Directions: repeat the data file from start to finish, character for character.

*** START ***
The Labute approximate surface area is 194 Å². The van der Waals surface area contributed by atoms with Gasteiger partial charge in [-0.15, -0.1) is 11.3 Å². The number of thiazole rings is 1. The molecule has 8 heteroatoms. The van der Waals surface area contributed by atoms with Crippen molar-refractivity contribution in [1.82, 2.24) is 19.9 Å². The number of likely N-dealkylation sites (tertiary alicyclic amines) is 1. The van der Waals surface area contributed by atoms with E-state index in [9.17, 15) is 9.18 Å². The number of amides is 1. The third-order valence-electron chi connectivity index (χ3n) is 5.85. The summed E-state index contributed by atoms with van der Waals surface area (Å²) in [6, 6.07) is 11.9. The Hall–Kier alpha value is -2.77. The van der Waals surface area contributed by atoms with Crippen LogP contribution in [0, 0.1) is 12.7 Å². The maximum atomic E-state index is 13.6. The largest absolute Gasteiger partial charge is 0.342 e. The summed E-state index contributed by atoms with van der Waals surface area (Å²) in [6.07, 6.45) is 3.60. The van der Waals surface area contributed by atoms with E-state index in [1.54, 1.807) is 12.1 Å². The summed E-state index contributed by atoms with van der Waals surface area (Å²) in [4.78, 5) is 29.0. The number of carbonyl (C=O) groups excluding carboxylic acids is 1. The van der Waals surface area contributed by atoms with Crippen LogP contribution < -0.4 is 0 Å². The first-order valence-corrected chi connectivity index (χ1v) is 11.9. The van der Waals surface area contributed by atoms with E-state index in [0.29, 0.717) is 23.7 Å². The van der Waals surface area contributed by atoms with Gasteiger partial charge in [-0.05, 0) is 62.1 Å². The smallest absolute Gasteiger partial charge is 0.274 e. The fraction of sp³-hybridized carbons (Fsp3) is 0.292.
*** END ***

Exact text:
The Labute approximate surface area is 194 Å². The van der Waals surface area contributed by atoms with Gasteiger partial charge in [-0.15, -0.1) is 11.3 Å². The number of thiazole rings is 1. The molecule has 8 heteroatoms. The van der Waals surface area contributed by atoms with Crippen molar-refractivity contribution in [1.82, 2.24) is 19.9 Å². The number of likely N-dealkylation sites (tertiary alicyclic amines) is 1. The van der Waals surface area contributed by atoms with E-state index in [9.17, 15) is 9.18 Å². The number of amides is 1. The third-order valence-electron chi connectivity index (χ3n) is 5.85. The summed E-state index contributed by atoms with van der Waals surface area (Å²) in [6, 6.07) is 11.9. The Hall–Kier alpha value is -2.77. The van der Waals surface area contributed by atoms with Crippen LogP contribution in [0, 0.1) is 12.7 Å². The maximum atomic E-state index is 13.6. The largest absolute Gasteiger partial charge is 0.342 e. The summed E-state index contributed by atoms with van der Waals surface area (Å²) in [6.07, 6.45) is 3.60. The van der Waals surface area contributed by atoms with E-state index in [1.54, 1.807) is 12.1 Å². The summed E-state index contributed by atoms with van der Waals surface area (Å²) in [4.78, 5) is 29.0. The number of carbonyl (C=O) groups excluding carboxylic acids is 1. The van der Waals surface area contributed by atoms with Crippen LogP contribution < -0.4 is 0 Å². The first-order valence-corrected chi connectivity index (χ1v) is 11.9. The van der Waals surface area contributed by atoms with E-state index in [0.29, 0.717) is 23.7 Å². The van der Waals surface area contributed by atoms with Gasteiger partial charge in [-0.05, 0) is 62.1 Å². The smallest absolute Gasteiger partial charge is 0.274 e. The fraction of sp³-hybridized carbons (Fsp3) is 0.292.